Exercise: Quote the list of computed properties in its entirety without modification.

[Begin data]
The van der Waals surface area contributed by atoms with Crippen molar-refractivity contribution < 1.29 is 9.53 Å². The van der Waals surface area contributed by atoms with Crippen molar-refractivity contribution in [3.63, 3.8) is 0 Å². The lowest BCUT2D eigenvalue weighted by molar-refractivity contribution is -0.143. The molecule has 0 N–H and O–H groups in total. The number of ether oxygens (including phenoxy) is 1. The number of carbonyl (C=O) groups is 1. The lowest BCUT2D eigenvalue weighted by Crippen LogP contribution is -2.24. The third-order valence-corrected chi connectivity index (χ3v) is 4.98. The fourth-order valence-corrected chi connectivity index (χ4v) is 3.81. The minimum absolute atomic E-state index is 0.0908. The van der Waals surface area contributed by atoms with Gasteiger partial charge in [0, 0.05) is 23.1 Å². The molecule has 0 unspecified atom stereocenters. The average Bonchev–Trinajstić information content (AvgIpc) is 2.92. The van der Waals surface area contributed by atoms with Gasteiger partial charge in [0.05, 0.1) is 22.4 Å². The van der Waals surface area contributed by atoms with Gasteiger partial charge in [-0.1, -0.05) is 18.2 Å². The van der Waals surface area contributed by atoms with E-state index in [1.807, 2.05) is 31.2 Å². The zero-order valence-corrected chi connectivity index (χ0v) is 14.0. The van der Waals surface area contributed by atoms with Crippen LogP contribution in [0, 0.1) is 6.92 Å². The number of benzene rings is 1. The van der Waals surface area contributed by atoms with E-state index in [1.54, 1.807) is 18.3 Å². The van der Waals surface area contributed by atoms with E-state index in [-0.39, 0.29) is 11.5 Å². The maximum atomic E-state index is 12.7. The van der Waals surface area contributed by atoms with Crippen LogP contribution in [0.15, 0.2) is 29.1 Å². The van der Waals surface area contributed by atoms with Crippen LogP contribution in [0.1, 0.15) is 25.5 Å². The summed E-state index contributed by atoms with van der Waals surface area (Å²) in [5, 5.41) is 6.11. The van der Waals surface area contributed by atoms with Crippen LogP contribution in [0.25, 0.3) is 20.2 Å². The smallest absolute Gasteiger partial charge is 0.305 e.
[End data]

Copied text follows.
The van der Waals surface area contributed by atoms with Crippen molar-refractivity contribution < 1.29 is 9.53 Å². The van der Waals surface area contributed by atoms with Crippen molar-refractivity contribution in [3.63, 3.8) is 0 Å². The lowest BCUT2D eigenvalue weighted by molar-refractivity contribution is -0.143. The molecule has 0 N–H and O–H groups in total. The number of ether oxygens (including phenoxy) is 1. The number of carbonyl (C=O) groups is 1. The lowest BCUT2D eigenvalue weighted by Crippen LogP contribution is -2.24. The third-order valence-corrected chi connectivity index (χ3v) is 4.98. The fourth-order valence-corrected chi connectivity index (χ4v) is 3.81. The minimum absolute atomic E-state index is 0.0908. The van der Waals surface area contributed by atoms with Gasteiger partial charge in [0, 0.05) is 23.1 Å². The molecule has 0 unspecified atom stereocenters. The average Bonchev–Trinajstić information content (AvgIpc) is 2.92. The van der Waals surface area contributed by atoms with Gasteiger partial charge in [0.05, 0.1) is 22.4 Å². The van der Waals surface area contributed by atoms with Gasteiger partial charge in [-0.1, -0.05) is 18.2 Å². The van der Waals surface area contributed by atoms with E-state index in [1.807, 2.05) is 31.2 Å². The zero-order valence-corrected chi connectivity index (χ0v) is 14.0. The van der Waals surface area contributed by atoms with Crippen LogP contribution in [0, 0.1) is 6.92 Å². The number of benzene rings is 1. The van der Waals surface area contributed by atoms with E-state index in [1.54, 1.807) is 18.3 Å². The van der Waals surface area contributed by atoms with E-state index in [-0.39, 0.29) is 11.5 Å². The maximum atomic E-state index is 12.7. The van der Waals surface area contributed by atoms with Crippen LogP contribution in [0.15, 0.2) is 29.1 Å². The van der Waals surface area contributed by atoms with Crippen LogP contribution in [0.1, 0.15) is 25.5 Å². The summed E-state index contributed by atoms with van der Waals surface area (Å²) in [5, 5.41) is 6.11. The van der Waals surface area contributed by atoms with Crippen LogP contribution in [0.25, 0.3) is 20.2 Å². The smallest absolute Gasteiger partial charge is 0.305 e.